For multicast discovery, if Simple Service Discovery Protocol (SSDP) is available, the peer issues an SSDP MSEARCH for a PNRP service instance in the desired cloud. The Search Target string to use in the SSDP Search message is “urn:Microsoft Windows Peer Name Resolution Protocol: <major>:<Protocol>:<Scope>” Where <major> is a number representing the version, Protocol is “IPV6”, and Scope is one of “Global”, SiteLocal”, or “LinkLocal”. The search may be issued in advance so that responses are available in time. If SSDP is not available, the peer can try these other discovery protocols. If there are none available, then the peer will have to try Directory Name Server (DNS) discovery described below. However, if responses are received, the responses are put into a list of nodes to be tried. If no responses are available within a short period of time, then the node may want to try other discovery protocols. The period of time may be determined by the implementation. The peer may attempt synchronization with the chosen nodes in sequence until one of them provides some cache entries.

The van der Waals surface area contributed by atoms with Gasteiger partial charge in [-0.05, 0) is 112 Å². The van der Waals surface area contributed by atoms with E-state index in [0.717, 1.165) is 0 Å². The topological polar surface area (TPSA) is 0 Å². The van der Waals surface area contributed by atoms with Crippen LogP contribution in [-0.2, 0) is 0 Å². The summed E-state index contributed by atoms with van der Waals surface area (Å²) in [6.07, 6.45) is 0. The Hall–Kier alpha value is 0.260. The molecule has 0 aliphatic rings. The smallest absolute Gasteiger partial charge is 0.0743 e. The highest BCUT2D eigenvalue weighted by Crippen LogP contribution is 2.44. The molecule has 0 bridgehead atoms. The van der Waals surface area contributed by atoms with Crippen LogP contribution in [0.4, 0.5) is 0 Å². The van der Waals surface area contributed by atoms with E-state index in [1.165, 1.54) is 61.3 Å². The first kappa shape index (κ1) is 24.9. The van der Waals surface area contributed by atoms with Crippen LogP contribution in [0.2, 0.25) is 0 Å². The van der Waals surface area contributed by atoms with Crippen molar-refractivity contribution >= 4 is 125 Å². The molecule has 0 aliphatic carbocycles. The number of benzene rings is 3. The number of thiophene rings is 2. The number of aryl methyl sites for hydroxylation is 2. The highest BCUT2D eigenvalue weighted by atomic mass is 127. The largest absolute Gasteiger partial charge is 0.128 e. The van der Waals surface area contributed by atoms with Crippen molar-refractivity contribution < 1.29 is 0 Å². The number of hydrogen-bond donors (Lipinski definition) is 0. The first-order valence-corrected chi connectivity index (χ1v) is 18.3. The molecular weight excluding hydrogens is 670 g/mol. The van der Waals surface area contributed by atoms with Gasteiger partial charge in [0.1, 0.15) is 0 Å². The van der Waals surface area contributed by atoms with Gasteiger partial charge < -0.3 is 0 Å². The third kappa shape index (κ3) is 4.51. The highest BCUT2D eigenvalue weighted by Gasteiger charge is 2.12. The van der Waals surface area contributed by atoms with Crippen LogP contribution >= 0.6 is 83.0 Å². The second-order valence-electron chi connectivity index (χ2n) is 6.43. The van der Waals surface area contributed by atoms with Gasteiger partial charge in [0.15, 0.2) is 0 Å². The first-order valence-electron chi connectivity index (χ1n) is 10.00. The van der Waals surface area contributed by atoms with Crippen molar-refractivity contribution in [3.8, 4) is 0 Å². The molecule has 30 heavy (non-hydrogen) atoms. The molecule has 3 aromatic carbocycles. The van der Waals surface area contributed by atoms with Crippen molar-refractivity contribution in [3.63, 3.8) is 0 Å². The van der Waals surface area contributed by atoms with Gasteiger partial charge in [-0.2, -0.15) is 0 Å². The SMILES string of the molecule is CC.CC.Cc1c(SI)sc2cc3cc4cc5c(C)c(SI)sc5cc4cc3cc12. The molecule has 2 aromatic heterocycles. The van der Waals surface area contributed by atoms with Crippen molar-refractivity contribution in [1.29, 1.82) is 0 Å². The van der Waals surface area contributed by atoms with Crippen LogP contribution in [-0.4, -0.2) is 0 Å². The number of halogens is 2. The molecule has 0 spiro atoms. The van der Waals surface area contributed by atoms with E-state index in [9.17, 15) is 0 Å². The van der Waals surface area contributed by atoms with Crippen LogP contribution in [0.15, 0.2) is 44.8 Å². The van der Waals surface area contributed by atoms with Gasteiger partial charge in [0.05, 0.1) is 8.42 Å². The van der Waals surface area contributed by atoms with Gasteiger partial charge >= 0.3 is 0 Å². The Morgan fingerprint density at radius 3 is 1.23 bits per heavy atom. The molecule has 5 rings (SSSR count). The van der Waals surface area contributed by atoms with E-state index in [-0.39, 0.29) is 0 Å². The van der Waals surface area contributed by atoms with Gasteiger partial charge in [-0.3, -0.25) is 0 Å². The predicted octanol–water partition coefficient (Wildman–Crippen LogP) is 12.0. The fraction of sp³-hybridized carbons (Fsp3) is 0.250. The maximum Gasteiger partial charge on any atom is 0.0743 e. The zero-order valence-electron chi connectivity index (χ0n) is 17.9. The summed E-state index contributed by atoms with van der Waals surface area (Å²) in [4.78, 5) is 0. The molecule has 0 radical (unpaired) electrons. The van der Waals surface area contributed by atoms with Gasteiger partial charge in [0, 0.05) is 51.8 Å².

For DNS discovery, the peer issues a DNS query for the well known name of a seed server. This name for the global cloud may be, e.g., SEED.PNRP.NET. If successful, the peer may conduct synchronization described below. If cloud discovery has not succeeded by this point, however, PNRP sets the cloud state to unable to discover other members of the cloud, and assumes it is the first node in the cloud. It may try later to synchronize again.